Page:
We might ask a little bit about the tech stuff, but really we're looking out for the right mix of curiosity, passion and initiative. Joe Schmitt, network support manager, U.S. Bank

Schmitt has found his employees to be universally willing to help vet candidates. "I do my best to get the team involved. They like to know they're really making a good decision about a teammate -- someone they may be spending more time with than they spend with their spouse."

If gotchas are out, what kinds of questions do help reveal the qualities Schmitt is looking for? He goes for a line of inquiry that's both open-ended and specific. "Tell me a time when you successfully adapted to change." "What does a good day at work look like?" "What about a bad one?" "How do you resolve disagreements?"

And one of his favorites: "Tell me about something you documented for others." This gets at the candidate's commitment to teamwork as shown by the effort he puts into making his work accessible to others, explains Schmitt, who has been in IT for 15 years, five as a hiring manager.

Such questions bring out a side to candidates that a skills-specific question may not. "People tend to come prepped to answer the technical questions," Schmitt says, less so the situational or behavioral ones. "I feel we're getting genuine responses to those."

Social skills, social questions

Thad Neal has been in the IT business long enough to see the way the interviewing process has shifted. "When I graduated in 1990, the questions were all the standard ones: 'Tell me about your successes.' 'Tell me a time you overcame a failure.'"

Neal, a consulting director for Junction Solutions in Englewood, Colo., which provides ERP consulting services for the retail and food and beverage industries, has watched over the years as IT has moved from being one business function among many to serving as strategic lynchpin. With that shift in focus comes a shift in the balance of skills IT departments are interviewing for. (Article continues on next page.)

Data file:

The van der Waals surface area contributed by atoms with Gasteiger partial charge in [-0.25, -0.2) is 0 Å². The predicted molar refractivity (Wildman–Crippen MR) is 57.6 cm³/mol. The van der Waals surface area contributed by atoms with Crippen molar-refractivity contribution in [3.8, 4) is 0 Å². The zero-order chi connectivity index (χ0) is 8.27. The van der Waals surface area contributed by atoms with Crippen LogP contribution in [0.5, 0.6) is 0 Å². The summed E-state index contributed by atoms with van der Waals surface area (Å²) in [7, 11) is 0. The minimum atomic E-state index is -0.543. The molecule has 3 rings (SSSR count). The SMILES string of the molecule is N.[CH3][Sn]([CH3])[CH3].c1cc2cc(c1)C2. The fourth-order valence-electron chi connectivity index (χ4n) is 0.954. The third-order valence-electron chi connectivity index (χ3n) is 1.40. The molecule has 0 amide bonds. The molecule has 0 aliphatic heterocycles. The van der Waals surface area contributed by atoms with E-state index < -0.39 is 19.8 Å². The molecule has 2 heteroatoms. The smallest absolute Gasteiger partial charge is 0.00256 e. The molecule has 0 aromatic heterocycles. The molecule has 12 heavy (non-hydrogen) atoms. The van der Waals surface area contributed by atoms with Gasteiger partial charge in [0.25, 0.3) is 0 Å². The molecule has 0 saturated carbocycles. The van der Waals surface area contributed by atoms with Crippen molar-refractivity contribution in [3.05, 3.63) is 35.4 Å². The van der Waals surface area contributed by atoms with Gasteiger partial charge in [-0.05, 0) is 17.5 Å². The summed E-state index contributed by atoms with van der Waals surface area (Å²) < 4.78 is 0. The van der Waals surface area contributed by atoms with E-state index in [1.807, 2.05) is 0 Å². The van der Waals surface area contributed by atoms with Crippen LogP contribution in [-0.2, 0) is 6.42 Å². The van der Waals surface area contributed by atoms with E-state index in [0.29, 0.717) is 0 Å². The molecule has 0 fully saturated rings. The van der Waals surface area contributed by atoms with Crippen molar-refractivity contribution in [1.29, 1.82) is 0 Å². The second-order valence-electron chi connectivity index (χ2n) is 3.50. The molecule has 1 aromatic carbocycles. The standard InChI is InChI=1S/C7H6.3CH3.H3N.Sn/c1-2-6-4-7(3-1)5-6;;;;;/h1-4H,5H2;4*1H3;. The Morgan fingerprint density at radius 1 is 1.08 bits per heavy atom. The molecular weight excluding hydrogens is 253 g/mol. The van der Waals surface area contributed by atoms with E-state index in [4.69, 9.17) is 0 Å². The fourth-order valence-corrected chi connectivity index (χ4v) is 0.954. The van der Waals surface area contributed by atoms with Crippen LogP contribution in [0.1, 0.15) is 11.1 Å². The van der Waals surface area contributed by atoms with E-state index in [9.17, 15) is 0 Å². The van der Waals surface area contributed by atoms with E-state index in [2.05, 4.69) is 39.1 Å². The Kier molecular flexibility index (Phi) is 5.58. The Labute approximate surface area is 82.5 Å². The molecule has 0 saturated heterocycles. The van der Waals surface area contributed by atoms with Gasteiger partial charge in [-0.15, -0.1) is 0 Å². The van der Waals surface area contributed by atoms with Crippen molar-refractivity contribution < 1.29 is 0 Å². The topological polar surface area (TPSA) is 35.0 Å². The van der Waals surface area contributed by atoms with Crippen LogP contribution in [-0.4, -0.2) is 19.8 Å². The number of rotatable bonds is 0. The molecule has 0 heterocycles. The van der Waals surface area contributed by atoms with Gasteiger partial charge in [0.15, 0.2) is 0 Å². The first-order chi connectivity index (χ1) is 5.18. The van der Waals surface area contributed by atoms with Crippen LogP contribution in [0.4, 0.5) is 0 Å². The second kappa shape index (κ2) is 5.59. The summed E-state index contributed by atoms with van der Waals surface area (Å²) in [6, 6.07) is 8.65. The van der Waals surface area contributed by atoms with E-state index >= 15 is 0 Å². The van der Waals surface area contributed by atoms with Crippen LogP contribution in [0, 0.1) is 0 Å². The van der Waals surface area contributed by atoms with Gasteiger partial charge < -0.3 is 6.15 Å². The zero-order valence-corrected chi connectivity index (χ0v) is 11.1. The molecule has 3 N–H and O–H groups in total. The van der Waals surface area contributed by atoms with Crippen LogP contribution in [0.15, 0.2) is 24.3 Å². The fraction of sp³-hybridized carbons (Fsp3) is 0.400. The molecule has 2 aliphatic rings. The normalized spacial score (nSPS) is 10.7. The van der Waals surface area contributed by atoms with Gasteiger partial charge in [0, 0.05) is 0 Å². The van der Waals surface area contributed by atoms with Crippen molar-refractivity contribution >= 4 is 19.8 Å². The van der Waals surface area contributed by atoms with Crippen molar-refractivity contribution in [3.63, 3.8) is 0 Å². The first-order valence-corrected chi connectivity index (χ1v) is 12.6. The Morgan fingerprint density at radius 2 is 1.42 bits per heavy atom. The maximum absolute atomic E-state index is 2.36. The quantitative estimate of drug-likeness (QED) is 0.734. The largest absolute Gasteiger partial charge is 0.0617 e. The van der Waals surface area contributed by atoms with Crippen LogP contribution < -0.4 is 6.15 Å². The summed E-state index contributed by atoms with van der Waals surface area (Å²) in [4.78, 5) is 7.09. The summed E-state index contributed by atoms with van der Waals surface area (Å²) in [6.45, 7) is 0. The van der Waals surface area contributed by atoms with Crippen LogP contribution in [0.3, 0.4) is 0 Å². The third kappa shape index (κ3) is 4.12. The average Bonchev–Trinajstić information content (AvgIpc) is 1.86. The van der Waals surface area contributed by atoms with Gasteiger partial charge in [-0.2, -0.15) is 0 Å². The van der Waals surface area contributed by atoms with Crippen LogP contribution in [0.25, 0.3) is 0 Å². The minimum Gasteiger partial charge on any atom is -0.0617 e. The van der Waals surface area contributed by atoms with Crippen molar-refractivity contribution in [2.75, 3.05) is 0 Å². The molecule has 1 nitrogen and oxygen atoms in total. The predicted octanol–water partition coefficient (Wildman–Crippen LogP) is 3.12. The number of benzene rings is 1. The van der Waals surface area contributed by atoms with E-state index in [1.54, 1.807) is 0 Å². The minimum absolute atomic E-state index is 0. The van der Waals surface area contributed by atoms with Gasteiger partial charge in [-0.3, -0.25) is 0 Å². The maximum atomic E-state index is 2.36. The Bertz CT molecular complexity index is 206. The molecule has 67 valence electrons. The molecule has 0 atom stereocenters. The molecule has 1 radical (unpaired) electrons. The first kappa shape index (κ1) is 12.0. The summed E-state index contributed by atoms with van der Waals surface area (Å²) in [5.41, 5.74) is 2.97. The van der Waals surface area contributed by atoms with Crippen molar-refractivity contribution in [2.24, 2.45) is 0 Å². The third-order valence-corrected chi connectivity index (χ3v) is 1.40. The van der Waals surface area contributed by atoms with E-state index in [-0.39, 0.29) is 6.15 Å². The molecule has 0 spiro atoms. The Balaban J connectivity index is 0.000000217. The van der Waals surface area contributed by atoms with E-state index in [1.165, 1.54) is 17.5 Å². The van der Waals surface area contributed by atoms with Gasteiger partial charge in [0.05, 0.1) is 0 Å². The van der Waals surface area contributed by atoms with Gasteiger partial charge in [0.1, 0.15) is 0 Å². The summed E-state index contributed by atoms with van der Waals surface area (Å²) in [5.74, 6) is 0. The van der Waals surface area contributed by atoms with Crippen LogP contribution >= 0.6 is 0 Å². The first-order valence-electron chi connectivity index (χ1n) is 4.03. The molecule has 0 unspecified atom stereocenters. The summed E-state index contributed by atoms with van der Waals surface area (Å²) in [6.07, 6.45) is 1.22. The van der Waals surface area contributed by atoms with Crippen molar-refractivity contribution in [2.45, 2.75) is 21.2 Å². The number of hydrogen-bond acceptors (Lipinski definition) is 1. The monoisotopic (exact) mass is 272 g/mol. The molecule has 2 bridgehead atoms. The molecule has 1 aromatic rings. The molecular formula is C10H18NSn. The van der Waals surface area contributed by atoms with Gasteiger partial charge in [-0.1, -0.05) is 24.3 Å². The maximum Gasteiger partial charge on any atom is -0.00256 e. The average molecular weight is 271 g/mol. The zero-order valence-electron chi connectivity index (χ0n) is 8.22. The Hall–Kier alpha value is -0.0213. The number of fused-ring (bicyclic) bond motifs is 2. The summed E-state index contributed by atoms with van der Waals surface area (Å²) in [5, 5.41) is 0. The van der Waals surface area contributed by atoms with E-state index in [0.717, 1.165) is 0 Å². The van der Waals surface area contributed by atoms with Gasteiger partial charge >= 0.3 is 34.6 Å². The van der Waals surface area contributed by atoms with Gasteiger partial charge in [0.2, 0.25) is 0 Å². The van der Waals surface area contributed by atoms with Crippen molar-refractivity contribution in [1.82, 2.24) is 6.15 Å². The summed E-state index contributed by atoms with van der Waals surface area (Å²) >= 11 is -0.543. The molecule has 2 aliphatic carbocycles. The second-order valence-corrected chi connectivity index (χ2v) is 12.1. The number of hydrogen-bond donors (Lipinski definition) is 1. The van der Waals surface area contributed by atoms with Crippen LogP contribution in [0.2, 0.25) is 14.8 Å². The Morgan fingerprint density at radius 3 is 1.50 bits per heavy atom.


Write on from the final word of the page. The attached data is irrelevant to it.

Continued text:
Favorite IT interview question

"Do you like to travel?"

Thad Neal, a consulting director for Junction Solutions in Englewood, Colo., sometimes asks candidates for technical jobs if they like to travel. "What I'm looking for is not necessarily someone who says they love to travel, because the actual act of traveling is a pain," he explains.

Thad Neal

"What I want to identify is someone who can find the bright spot about traveling -- 'Getting to San Francisco was a pain, but once there, I took in a ballgame and went to the wharf.'"

To evaluate a candidate's critical thinking, Neal asks about a project he or she worked on. "What I attempt to do is key in on a specific nugget of information that the candidate shares and drill down into that to determine how they conduct themselves," he explains. "If they give me every facet of the project, discuss the environmental factors they faced, the personnel challenges, the complexity of the tasks, the constraints and so on, then I get a feel that this person who looks at every angle."

In his questioning, Neal tries to push hard enough to find out two things. "First, does this person know when they've hit a wall and need help? Second, are they not so ego-driven that they can ask for help?" he says. "If I get a candidate that says, 'I don't know the answer to that question but I know how to find it,' that's a win."